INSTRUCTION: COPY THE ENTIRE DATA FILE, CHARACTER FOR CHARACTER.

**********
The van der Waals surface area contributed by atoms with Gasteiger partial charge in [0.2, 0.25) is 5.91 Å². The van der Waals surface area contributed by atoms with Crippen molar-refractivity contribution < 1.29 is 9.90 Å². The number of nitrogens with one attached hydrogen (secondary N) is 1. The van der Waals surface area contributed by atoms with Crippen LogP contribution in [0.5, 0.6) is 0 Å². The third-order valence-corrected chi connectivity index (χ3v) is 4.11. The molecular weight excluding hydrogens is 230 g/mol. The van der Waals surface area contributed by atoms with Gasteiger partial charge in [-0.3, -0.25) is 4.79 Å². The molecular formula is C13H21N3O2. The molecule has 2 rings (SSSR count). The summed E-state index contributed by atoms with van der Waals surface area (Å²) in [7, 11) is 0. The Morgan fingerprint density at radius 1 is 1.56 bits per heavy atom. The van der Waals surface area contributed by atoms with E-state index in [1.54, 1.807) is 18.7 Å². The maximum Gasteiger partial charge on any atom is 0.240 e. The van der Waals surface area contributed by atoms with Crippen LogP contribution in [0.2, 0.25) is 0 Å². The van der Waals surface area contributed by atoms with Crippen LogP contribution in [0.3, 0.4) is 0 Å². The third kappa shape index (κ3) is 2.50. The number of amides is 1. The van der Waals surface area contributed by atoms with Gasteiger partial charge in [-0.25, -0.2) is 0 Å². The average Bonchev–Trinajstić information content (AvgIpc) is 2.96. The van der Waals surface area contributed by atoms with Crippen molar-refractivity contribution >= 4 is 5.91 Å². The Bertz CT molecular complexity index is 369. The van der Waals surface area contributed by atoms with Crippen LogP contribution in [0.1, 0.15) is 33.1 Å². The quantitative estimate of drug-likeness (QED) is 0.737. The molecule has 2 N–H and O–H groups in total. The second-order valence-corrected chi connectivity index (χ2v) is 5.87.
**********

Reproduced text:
The van der Waals surface area contributed by atoms with Gasteiger partial charge in [0.2, 0.25) is 5.91 Å². The van der Waals surface area contributed by atoms with Crippen molar-refractivity contribution < 1.29 is 9.90 Å². The number of nitrogens with one attached hydrogen (secondary N) is 1. The van der Waals surface area contributed by atoms with Crippen LogP contribution in [0.5, 0.6) is 0 Å². The third-order valence-corrected chi connectivity index (χ3v) is 4.11. The molecular weight excluding hydrogens is 230 g/mol. The van der Waals surface area contributed by atoms with Gasteiger partial charge in [-0.3, -0.25) is 4.79 Å². The molecular formula is C13H21N3O2. The molecule has 2 rings (SSSR count). The summed E-state index contributed by atoms with van der Waals surface area (Å²) in [7, 11) is 0. The Morgan fingerprint density at radius 1 is 1.56 bits per heavy atom. The van der Waals surface area contributed by atoms with E-state index in [1.54, 1.807) is 18.7 Å². The maximum Gasteiger partial charge on any atom is 0.240 e. The van der Waals surface area contributed by atoms with Crippen LogP contribution in [0.2, 0.25) is 0 Å². The van der Waals surface area contributed by atoms with Crippen LogP contribution in [0.3, 0.4) is 0 Å². The third kappa shape index (κ3) is 2.50. The number of amides is 1. The van der Waals surface area contributed by atoms with Gasteiger partial charge in [-0.25, -0.2) is 0 Å². The average Bonchev–Trinajstić information content (AvgIpc) is 2.96. The van der Waals surface area contributed by atoms with Crippen molar-refractivity contribution >= 4 is 5.91 Å². The Bertz CT molecular complexity index is 369. The van der Waals surface area contributed by atoms with Crippen LogP contribution in [0.1, 0.15) is 33.1 Å². The quantitative estimate of drug-likeness (QED) is 0.737. The molecule has 2 N–H and O–H groups in total. The second-order valence-corrected chi connectivity index (χ2v) is 5.87.